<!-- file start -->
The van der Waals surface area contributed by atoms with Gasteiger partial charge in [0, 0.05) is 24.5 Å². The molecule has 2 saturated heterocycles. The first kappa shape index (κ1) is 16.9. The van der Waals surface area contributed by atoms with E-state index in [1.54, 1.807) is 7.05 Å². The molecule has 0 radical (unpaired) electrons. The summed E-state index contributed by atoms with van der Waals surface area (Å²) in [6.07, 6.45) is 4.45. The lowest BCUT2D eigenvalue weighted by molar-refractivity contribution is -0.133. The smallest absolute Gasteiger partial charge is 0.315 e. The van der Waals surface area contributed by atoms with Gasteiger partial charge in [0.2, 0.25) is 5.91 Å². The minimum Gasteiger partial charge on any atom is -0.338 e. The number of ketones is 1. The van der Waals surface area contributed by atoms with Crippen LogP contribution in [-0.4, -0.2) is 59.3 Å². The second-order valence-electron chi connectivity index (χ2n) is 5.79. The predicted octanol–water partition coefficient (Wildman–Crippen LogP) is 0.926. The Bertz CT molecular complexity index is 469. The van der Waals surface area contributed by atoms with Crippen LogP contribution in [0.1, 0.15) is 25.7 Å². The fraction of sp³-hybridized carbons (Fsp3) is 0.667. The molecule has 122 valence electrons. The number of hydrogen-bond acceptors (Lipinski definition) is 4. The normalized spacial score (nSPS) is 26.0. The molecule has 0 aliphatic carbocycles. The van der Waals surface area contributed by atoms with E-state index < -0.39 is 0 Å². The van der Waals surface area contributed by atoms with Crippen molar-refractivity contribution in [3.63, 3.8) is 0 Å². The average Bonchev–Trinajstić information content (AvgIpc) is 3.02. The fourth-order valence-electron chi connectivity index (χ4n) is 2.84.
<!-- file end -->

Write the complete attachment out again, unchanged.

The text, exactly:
The van der Waals surface area contributed by atoms with Gasteiger partial charge in [0, 0.05) is 24.5 Å². The molecule has 2 saturated heterocycles. The first kappa shape index (κ1) is 16.9. The van der Waals surface area contributed by atoms with E-state index in [1.54, 1.807) is 7.05 Å². The molecule has 0 radical (unpaired) electrons. The summed E-state index contributed by atoms with van der Waals surface area (Å²) in [6.07, 6.45) is 4.45. The lowest BCUT2D eigenvalue weighted by molar-refractivity contribution is -0.133. The smallest absolute Gasteiger partial charge is 0.315 e. The van der Waals surface area contributed by atoms with Gasteiger partial charge in [0.2, 0.25) is 5.91 Å². The minimum Gasteiger partial charge on any atom is -0.338 e. The number of ketones is 1. The van der Waals surface area contributed by atoms with Crippen LogP contribution in [-0.4, -0.2) is 59.3 Å². The second-order valence-electron chi connectivity index (χ2n) is 5.79. The predicted octanol–water partition coefficient (Wildman–Crippen LogP) is 0.926. The Bertz CT molecular complexity index is 469. The van der Waals surface area contributed by atoms with Crippen LogP contribution in [0.1, 0.15) is 25.7 Å². The fraction of sp³-hybridized carbons (Fsp3) is 0.667. The molecule has 122 valence electrons. The number of hydrogen-bond acceptors (Lipinski definition) is 4. The normalized spacial score (nSPS) is 26.0. The molecule has 0 aliphatic carbocycles. The van der Waals surface area contributed by atoms with E-state index < -0.39 is 0 Å². The van der Waals surface area contributed by atoms with Crippen molar-refractivity contribution in [3.63, 3.8) is 0 Å². The average Bonchev–Trinajstić information content (AvgIpc) is 3.02. The fourth-order valence-electron chi connectivity index (χ4n) is 2.84.